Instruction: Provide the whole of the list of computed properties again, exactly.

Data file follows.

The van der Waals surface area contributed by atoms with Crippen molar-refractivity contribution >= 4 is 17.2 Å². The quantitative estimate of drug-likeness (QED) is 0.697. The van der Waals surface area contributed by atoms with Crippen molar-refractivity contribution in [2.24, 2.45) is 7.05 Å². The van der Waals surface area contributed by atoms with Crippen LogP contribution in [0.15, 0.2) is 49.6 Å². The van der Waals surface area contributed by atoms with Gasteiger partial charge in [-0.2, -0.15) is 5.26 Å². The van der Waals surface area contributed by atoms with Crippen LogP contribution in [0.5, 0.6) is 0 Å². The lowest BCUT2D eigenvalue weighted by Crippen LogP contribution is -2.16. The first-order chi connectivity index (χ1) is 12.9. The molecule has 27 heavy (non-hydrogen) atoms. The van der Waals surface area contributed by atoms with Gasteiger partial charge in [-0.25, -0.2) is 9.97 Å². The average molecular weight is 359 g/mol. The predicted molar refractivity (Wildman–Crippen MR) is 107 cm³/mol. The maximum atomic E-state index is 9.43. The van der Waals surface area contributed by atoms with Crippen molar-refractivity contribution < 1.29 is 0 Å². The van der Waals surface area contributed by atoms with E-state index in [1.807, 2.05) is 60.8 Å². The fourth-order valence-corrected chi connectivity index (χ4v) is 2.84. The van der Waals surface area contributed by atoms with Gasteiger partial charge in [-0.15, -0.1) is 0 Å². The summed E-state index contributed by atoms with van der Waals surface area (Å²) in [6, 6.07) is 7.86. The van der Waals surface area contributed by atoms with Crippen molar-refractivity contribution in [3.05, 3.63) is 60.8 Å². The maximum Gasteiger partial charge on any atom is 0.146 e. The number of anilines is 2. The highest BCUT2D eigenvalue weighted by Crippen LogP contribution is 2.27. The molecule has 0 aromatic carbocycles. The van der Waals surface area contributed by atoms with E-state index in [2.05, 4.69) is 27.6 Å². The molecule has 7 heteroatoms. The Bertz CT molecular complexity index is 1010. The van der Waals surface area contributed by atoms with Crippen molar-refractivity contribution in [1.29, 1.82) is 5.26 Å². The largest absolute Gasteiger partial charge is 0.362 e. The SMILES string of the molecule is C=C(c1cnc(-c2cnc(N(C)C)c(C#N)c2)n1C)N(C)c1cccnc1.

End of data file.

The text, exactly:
The van der Waals surface area contributed by atoms with Crippen molar-refractivity contribution >= 4 is 17.2 Å². The quantitative estimate of drug-likeness (QED) is 0.697. The van der Waals surface area contributed by atoms with Crippen molar-refractivity contribution in [2.24, 2.45) is 7.05 Å². The van der Waals surface area contributed by atoms with Crippen LogP contribution in [0.15, 0.2) is 49.6 Å². The van der Waals surface area contributed by atoms with Gasteiger partial charge in [-0.2, -0.15) is 5.26 Å². The van der Waals surface area contributed by atoms with Crippen LogP contribution in [0.5, 0.6) is 0 Å². The lowest BCUT2D eigenvalue weighted by Crippen LogP contribution is -2.16. The first-order chi connectivity index (χ1) is 12.9. The molecule has 27 heavy (non-hydrogen) atoms. The van der Waals surface area contributed by atoms with Gasteiger partial charge in [-0.25, -0.2) is 9.97 Å². The average molecular weight is 359 g/mol. The predicted molar refractivity (Wildman–Crippen MR) is 107 cm³/mol. The maximum atomic E-state index is 9.43. The van der Waals surface area contributed by atoms with Crippen molar-refractivity contribution < 1.29 is 0 Å². The van der Waals surface area contributed by atoms with E-state index in [1.807, 2.05) is 60.8 Å². The fourth-order valence-corrected chi connectivity index (χ4v) is 2.84. The van der Waals surface area contributed by atoms with Gasteiger partial charge in [-0.15, -0.1) is 0 Å². The summed E-state index contributed by atoms with van der Waals surface area (Å²) in [6, 6.07) is 7.86. The van der Waals surface area contributed by atoms with Crippen molar-refractivity contribution in [3.05, 3.63) is 60.8 Å². The maximum Gasteiger partial charge on any atom is 0.146 e. The number of anilines is 2. The highest BCUT2D eigenvalue weighted by Crippen LogP contribution is 2.27. The molecule has 0 aromatic carbocycles. The van der Waals surface area contributed by atoms with E-state index in [2.05, 4.69) is 27.6 Å². The molecule has 7 heteroatoms. The Bertz CT molecular complexity index is 1010. The van der Waals surface area contributed by atoms with Crippen molar-refractivity contribution in [1.29, 1.82) is 5.26 Å². The largest absolute Gasteiger partial charge is 0.362 e. The SMILES string of the molecule is C=C(c1cnc(-c2cnc(N(C)C)c(C#N)c2)n1C)N(C)c1cccnc1.